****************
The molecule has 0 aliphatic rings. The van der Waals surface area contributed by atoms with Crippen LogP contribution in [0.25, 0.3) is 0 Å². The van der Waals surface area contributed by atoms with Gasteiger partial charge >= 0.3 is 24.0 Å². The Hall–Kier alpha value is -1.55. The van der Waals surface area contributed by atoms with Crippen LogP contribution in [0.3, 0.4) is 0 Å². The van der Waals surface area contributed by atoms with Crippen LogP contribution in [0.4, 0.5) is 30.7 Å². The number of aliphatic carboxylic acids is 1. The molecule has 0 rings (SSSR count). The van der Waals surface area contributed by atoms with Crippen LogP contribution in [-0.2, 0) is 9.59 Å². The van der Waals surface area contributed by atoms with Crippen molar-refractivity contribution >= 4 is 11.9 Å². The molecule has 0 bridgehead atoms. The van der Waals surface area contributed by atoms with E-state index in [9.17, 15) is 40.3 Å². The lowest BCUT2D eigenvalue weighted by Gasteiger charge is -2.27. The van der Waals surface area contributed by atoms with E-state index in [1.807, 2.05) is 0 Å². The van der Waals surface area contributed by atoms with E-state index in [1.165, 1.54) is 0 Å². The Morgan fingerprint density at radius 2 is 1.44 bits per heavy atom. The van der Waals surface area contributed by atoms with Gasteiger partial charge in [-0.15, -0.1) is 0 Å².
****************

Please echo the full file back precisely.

The molecule has 0 aliphatic rings. The van der Waals surface area contributed by atoms with Crippen LogP contribution in [0.25, 0.3) is 0 Å². The van der Waals surface area contributed by atoms with Gasteiger partial charge >= 0.3 is 24.0 Å². The Hall–Kier alpha value is -1.55. The van der Waals surface area contributed by atoms with Crippen LogP contribution in [0.3, 0.4) is 0 Å². The van der Waals surface area contributed by atoms with Crippen LogP contribution in [0.4, 0.5) is 30.7 Å². The number of aliphatic carboxylic acids is 1. The molecule has 0 rings (SSSR count). The van der Waals surface area contributed by atoms with Crippen LogP contribution in [-0.2, 0) is 9.59 Å². The van der Waals surface area contributed by atoms with Crippen molar-refractivity contribution >= 4 is 11.9 Å². The molecule has 0 bridgehead atoms. The van der Waals surface area contributed by atoms with E-state index in [9.17, 15) is 40.3 Å². The lowest BCUT2D eigenvalue weighted by Gasteiger charge is -2.27. The van der Waals surface area contributed by atoms with E-state index in [1.807, 2.05) is 0 Å². The van der Waals surface area contributed by atoms with E-state index in [1.165, 1.54) is 0 Å². The Morgan fingerprint density at radius 2 is 1.44 bits per heavy atom. The van der Waals surface area contributed by atoms with Gasteiger partial charge in [-0.15, -0.1) is 0 Å².